After an overcast start to the day and rain for much of the morning, the clouds finally started to clear down to fluffy cumulus by lunchtime and I decided to take a chance and head for the Moorfoot Hills, about 30 minutes drive from the house, up in the Southern Uplands. My destination was Carcant Wind Farm, which I’d been to earlier this week and had thought a return visit with the Swifty Air might be interesting.
I parked at the entrance gate, taking care not to block access and started along the rough gravel access road, turning left after the cattle grid and up a quad bike track used by the local farmer. Conditions under foot were still reasonably dry, despite the rain, and okay for scooting but the steep upward slope meant walking, or rather pushing the Swifty Air uphill. Only when the track levelled out was it possible to try to ride the scooter. Unfortunately, the wind was up today and the headwind prevent any real forward progress. But what was clear was that scooting was in fact possible along this type of quad bike track, though only if dry and without a headwind.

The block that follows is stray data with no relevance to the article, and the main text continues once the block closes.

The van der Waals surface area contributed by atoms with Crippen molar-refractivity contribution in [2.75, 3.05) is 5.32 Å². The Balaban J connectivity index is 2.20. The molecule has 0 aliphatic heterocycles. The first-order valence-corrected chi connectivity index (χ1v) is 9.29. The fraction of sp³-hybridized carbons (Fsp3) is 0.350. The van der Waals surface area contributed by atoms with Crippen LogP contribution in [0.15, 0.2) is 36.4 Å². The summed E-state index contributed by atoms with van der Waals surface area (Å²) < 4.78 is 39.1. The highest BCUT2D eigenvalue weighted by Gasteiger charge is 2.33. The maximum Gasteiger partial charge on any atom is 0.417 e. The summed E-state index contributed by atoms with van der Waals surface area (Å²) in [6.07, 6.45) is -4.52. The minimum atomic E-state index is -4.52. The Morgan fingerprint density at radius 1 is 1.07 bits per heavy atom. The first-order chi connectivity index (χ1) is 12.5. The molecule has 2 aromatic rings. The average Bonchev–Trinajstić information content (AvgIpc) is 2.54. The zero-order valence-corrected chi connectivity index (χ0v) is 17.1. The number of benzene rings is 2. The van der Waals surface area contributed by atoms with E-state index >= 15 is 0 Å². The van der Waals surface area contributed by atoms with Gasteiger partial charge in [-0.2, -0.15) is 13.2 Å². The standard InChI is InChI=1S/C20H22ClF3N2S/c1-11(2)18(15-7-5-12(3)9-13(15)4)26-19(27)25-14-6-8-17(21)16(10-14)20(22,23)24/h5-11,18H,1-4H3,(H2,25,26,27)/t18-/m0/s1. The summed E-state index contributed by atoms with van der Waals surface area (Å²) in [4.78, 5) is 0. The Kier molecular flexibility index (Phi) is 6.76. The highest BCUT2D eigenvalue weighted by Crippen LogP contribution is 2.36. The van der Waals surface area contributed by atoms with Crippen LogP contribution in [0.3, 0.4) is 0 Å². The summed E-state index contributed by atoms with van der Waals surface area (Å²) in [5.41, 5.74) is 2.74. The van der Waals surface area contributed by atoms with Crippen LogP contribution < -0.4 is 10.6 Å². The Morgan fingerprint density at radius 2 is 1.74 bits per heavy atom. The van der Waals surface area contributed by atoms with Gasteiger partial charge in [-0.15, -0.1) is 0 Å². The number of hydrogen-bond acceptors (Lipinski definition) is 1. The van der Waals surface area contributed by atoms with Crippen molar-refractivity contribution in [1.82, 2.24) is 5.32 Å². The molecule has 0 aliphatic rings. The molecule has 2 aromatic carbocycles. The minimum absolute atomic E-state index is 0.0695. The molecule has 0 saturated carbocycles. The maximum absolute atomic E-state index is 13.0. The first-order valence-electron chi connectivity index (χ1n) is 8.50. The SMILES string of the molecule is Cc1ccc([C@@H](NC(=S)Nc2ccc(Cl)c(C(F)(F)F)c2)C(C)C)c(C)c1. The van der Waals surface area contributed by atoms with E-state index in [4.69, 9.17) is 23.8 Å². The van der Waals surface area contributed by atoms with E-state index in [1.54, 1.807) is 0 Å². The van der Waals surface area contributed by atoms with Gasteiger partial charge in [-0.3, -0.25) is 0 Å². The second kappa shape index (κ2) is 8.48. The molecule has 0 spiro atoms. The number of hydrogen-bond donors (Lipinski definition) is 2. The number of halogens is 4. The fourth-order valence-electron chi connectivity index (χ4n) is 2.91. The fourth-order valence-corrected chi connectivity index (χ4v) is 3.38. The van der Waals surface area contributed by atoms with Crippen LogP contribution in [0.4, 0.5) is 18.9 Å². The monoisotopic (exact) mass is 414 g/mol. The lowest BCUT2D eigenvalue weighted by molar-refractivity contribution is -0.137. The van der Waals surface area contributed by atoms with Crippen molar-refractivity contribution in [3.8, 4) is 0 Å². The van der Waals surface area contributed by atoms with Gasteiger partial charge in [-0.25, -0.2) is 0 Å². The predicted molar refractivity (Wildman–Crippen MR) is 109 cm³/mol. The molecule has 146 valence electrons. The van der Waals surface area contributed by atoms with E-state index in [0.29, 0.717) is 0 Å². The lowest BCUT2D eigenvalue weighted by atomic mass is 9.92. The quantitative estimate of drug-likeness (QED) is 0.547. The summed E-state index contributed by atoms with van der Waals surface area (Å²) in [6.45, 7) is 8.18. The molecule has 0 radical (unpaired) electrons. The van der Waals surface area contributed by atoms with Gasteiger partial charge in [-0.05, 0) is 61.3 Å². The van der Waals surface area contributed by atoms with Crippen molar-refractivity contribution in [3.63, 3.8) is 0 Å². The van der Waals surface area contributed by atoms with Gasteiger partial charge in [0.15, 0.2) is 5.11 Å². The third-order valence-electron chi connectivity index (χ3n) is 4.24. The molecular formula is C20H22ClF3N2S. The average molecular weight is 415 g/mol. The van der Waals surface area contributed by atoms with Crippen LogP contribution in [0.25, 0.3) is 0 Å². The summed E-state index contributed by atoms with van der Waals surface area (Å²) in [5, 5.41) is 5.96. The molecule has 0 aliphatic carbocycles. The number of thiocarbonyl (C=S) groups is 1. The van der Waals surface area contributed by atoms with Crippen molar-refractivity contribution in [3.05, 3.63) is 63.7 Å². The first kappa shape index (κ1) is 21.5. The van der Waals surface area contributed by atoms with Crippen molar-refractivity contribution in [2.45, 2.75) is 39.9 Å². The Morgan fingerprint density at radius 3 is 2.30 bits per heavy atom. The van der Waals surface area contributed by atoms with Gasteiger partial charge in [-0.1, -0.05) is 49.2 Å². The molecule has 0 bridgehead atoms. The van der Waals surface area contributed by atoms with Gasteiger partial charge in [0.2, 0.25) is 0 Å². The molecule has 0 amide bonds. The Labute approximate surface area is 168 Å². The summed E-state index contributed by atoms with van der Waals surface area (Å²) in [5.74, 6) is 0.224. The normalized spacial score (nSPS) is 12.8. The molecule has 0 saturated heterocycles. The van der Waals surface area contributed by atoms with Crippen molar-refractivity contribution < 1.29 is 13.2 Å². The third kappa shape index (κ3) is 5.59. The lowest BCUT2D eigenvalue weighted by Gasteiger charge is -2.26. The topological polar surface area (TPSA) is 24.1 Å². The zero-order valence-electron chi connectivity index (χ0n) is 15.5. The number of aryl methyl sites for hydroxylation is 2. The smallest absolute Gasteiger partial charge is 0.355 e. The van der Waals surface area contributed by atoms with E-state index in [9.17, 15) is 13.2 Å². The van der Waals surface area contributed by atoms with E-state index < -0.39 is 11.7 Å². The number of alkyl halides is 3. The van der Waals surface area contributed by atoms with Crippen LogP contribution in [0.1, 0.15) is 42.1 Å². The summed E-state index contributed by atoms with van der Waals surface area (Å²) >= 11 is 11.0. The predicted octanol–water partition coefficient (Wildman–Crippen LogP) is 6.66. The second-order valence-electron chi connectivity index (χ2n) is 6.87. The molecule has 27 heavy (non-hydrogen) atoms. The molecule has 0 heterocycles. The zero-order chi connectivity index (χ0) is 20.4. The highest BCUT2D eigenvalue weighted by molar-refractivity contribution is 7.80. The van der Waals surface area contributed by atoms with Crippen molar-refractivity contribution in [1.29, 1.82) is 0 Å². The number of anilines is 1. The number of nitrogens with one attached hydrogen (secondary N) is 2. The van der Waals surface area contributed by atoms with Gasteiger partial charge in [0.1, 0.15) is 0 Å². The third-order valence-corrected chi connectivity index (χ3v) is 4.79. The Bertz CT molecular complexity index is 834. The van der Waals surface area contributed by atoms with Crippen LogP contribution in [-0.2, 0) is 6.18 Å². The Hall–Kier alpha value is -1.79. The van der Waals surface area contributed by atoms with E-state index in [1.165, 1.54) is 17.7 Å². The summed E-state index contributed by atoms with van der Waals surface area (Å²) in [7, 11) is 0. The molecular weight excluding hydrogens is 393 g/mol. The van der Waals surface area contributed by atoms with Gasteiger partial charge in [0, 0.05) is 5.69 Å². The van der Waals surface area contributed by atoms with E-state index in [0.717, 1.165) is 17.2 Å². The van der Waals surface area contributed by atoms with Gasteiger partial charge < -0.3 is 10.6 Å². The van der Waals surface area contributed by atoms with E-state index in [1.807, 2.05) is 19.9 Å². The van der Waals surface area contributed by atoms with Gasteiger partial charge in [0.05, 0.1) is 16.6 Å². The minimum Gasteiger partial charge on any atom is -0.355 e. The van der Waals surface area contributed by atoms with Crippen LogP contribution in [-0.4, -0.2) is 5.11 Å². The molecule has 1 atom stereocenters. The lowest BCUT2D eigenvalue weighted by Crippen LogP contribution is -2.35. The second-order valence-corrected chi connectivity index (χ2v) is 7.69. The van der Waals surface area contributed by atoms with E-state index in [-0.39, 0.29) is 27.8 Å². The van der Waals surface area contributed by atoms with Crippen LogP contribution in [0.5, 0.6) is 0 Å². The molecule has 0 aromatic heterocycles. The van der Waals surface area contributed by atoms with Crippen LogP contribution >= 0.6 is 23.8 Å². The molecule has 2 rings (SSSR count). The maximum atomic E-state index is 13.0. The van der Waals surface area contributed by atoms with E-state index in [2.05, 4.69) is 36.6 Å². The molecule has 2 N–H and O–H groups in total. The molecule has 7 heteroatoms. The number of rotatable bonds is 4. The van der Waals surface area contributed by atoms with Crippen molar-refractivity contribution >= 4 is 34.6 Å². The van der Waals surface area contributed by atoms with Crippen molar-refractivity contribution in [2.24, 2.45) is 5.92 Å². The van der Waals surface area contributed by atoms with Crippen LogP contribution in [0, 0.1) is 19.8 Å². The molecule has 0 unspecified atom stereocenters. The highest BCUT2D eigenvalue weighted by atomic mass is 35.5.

The track soon started to descent and I was able to scoot at least some of the way down to the control building. Large piles of stacked logs were evident, as well as various forestry machinery harvesting the trees in a nearby plantation. There seemed to be two machines, one to grab, cut, trim and chop the trees and another to forward them to the loading area for collection later. I wonder what the two operators thought about my scooter?
I explored some of the wind turbines, marvelling at the sheer size of them when up close, where you can really hear the swish of the blades cutting through the air. They also make quiet a few unusual noises as well as gearing turns them into the wind. Can be quite disconcerting when you’ve not been near them before. I then dropped down behind the control building to find some shelter from the wind and enjoyed watching some of the local bird life, including curlew, oystercatcher, lapwing and redshank. Some inquisitive sheep where also keeping an eye on me. It was lambing season so I cannot blame them.
I only managed about an hour on the scooter before the sun vanished from view and thick cloud started to boil over from the south-east, the temperature dropping rapidly at the same time. It was time to retreat back to the car. Of course, it was all uphill but a strong tail wind gave a welcome push in the back, though the rough gravel surface was a challenge to scoot upon.
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